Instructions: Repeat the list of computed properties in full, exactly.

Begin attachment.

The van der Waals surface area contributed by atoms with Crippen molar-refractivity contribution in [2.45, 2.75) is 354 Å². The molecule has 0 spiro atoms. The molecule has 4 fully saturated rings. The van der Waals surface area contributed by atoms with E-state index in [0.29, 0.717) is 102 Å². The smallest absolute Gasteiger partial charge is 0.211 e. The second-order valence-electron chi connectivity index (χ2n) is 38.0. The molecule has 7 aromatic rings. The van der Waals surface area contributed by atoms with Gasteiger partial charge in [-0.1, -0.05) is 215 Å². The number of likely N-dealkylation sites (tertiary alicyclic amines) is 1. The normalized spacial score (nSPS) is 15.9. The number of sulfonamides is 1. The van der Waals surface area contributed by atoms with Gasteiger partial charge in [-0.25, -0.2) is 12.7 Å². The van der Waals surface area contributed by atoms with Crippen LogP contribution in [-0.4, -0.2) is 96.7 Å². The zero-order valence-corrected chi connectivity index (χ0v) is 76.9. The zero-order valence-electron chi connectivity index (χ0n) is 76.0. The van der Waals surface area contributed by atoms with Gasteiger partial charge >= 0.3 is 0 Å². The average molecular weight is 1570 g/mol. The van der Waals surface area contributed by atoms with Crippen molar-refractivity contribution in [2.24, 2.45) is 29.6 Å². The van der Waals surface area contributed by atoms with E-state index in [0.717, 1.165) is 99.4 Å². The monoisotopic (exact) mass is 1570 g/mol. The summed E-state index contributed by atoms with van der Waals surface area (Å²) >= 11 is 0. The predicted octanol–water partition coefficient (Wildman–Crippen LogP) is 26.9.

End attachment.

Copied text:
The van der Waals surface area contributed by atoms with Crippen molar-refractivity contribution in [2.45, 2.75) is 354 Å². The molecule has 0 spiro atoms. The molecule has 4 fully saturated rings. The van der Waals surface area contributed by atoms with E-state index in [0.29, 0.717) is 102 Å². The smallest absolute Gasteiger partial charge is 0.211 e. The second-order valence-electron chi connectivity index (χ2n) is 38.0. The molecule has 7 aromatic rings. The van der Waals surface area contributed by atoms with Gasteiger partial charge in [-0.1, -0.05) is 215 Å². The number of likely N-dealkylation sites (tertiary alicyclic amines) is 1. The normalized spacial score (nSPS) is 15.9. The number of sulfonamides is 1. The van der Waals surface area contributed by atoms with Gasteiger partial charge in [-0.25, -0.2) is 12.7 Å². The van der Waals surface area contributed by atoms with Crippen LogP contribution in [-0.4, -0.2) is 96.7 Å². The zero-order valence-corrected chi connectivity index (χ0v) is 76.9. The zero-order valence-electron chi connectivity index (χ0n) is 76.0. The van der Waals surface area contributed by atoms with Gasteiger partial charge >= 0.3 is 0 Å². The average molecular weight is 1570 g/mol. The van der Waals surface area contributed by atoms with Crippen molar-refractivity contribution in [2.24, 2.45) is 29.6 Å². The van der Waals surface area contributed by atoms with E-state index in [0.717, 1.165) is 99.4 Å². The monoisotopic (exact) mass is 1570 g/mol. The summed E-state index contributed by atoms with van der Waals surface area (Å²) >= 11 is 0. The predicted octanol–water partition coefficient (Wildman–Crippen LogP) is 26.9.